As of December 31, 2017 and March 31, 2017 , Booz Allen Hamilton was in compliance with all financial covenants associated with its debt and debt-like instruments.
Interest on debt and debt-like instruments consisted of the following:
 
Three Months Ended
December 31,
 
Nine Months Ended
December 31,
 
2017
 
2016
 
2017
 
2016
 
(In thousands)
 
(In thousands)
Term Loan A Interest Expense
$
9,198

 
$
7,585

 
$
27,369

 
$
20,344

Term Loan B Interest Expense
3,493

 
3,386

 
10,284

 
15,349

Interest on Revolving Credit Facility
43

 

 
242

 
303

Senior Notes Interest Expense
4,485

 

 
12,258

 

Deferred Payment Obligation Interest (1)
2,000

 
2,000

 
6,022

 
6,007

Amortization of Debt Issuance Cost (DIC) and Original Issue Discount (OID) (2)
1,370

 
1,188

 
4,003

 
4,584

Other
15

 
17

 
131

 
170

Total Interest Expense
$
20,604

 
$
14,176

 
$
60,309

 
$
46,757

(1) Interest payments on the deferred payment obligation are made twice a year in January and July.
(2) DIC and OID on the Term Loans and Senior Notes are recorded as a reduction of long term debt in the condensed consolidated balance sheet and are amortized ratably over the life of the related debt using the effective rate method. DIC on the Revolving Credit Facility is recorded as a long term asset on the consolidated balance sheet and amortized ratably over the term of the Revolving Credit Facility.


12




9. DERIVATIVES
The Company utilizes derivative financial instruments to manage interest rate risk related to its variable rate term loans. The Company’s objectives in using these interest rate derivatives, which were designated as cash flow hedges, are to manage its exposure to interest rate movements and reduce volatility to interest expense. During the first quarter of fiscal 2018, the Company entered into several forward starting floating-to-fixed interest rate swap agreements with multiple financial institutions with a start date of April 30, 2018. The aggregate notional amount of these interest rate swap agreements was $450 million as of December 31, 2017 . The swaps have staggered maturities, ranging from June 30, 2021 to June 30, 2022. These swaps mature within the last tranche of the Company's floating rate debt (June 30, 2023).
The floating-to-fixed interest rate swaps involve the exchange of variable interest amounts from a counterparty for the Company making fixed-rate interest payments over the life of the agreements without exchange of the underlying notional amount and effectively converting a portion of the variable rate debt into fixed interest rate debt.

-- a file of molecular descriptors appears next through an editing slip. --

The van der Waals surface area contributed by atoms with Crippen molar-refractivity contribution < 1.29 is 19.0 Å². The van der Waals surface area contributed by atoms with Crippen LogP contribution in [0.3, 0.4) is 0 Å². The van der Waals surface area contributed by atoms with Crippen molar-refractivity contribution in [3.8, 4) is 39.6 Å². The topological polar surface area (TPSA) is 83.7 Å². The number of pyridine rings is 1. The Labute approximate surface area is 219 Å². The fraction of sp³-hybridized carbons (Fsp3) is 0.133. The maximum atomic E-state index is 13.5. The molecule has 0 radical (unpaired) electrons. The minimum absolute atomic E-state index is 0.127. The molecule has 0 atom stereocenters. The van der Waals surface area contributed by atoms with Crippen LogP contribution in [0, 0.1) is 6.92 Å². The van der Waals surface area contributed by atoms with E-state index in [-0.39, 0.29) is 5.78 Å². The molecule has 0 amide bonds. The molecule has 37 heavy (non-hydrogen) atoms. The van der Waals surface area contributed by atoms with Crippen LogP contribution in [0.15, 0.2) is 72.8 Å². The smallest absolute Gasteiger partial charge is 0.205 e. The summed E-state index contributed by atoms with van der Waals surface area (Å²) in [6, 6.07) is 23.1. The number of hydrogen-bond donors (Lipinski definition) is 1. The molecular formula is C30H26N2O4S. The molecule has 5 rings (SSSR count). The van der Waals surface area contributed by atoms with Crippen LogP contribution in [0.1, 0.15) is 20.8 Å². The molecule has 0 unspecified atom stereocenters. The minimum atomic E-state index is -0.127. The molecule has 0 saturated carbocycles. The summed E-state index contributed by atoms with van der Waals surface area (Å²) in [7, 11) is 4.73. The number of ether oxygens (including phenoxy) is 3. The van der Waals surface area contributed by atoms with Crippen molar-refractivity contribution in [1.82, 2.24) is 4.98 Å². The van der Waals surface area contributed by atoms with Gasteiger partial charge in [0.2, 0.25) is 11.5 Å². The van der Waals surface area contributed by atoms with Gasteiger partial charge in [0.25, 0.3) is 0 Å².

Derivative instruments are recorded in the condensed consolidated balance sheet at estimated fair value. As of December 31, 2017 , $2.7 million and $0.4 million were classified as other long term assets and other current liabilities, respectively, on the condensed consolidated balance sheet. For interest rate swaps designated as cash flow hedges, the effective portion of changes in the fair value of derivatives is recorded in Accumulated Other Comprehensive Income, or AOCI, net of taxes, and is subsequently reclassified into interest expense in the period that the hedged forecasted interest payments are made on the Company's variable-rate debt. For the three and nine months ended December 31, 2017 , a $2.1 million and $1.4 million gain have been recognized in AOCI, respectively, and there were no amounts reclassified into interest expense. The ineffective portion of the change in fair value of the derivatives is recognized directly in earnings. As of the three and nine months ended December 31, 2017 , there was no ineffectiveness recognized in earnings.
Over the next 12 months, the Company estimates that $0.4 million will be reclassified as an increase to interest expense. Cash flows associated with periodic settlements of interest rate swaps will be classified as operating activities in the condensed consolidated statement of cash flows.
The Company is subject to counterparty risk in connection with its interest rate swap derivative contracts. Credit risk related to a derivative financial instrument represents the possibility that the counterparty will not fulfill the terms of the contract. The Company mitigates this credit risk by entering into agreements with credit-worthy counterparties and regularly reviews its credit exposure and the creditworthiness of the counterparties.

10. INCOME TAXES